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Well hell yeah: Wired's Eliot Van Buskirk is reporting that webcasters are catching a major break from the egregious ruling handed down by the Library of Congress's Copyright Royalty Board, which would've bankrupted most Internet radio providers and essentially shuttered the whole webcasting business for at least a few years. The public response to this unfair development has been big enough to get the generally techno-phobic U.S. Congress involved in sorting out the matter. Congress will be mediating discussions between a coalition of webcasters and the RIAA spin-off SoundExchange, which handles collecting and distributing Internet royalites. As of right now, the per-channel charge has been trashed—salvation for mega-multi-channel entities like Pandora—and SoundExchange has agreed not to collect the revised-rate back royalties that webcasters were going to have to pay on Monday.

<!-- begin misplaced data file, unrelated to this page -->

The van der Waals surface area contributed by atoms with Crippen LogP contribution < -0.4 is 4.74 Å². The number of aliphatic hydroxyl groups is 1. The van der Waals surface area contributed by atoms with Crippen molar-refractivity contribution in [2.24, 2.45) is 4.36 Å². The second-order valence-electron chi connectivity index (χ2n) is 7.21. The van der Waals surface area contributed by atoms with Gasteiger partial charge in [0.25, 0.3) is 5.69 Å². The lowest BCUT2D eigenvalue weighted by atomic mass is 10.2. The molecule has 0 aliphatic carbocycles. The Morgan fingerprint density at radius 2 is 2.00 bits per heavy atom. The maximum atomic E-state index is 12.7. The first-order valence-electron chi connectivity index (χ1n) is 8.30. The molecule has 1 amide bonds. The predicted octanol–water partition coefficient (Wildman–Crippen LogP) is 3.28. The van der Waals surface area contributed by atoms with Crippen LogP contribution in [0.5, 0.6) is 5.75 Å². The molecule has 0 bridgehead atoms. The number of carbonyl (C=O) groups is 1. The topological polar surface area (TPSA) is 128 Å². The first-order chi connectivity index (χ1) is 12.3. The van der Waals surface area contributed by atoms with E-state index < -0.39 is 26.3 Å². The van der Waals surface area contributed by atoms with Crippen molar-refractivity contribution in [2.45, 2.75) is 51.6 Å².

What does this mean? Well, if they can hammer out a decent deal, it'll mean that webcasters are going to continue to be able to do their thing without having to pay out more royalties than they collect in revenue, which would be great. And I guess it also means that Congress not only took action against an industry behemoth in response to the demands of a coalition of (mostly) independent media outlets and their constituents, but also handled a somewhat complicated technological issue with a measure of grace and fairness, which has me wondering if any other elementary principles of reality have been violated today. I just went to the faucet to check if water is still wet, and it is . . . for now.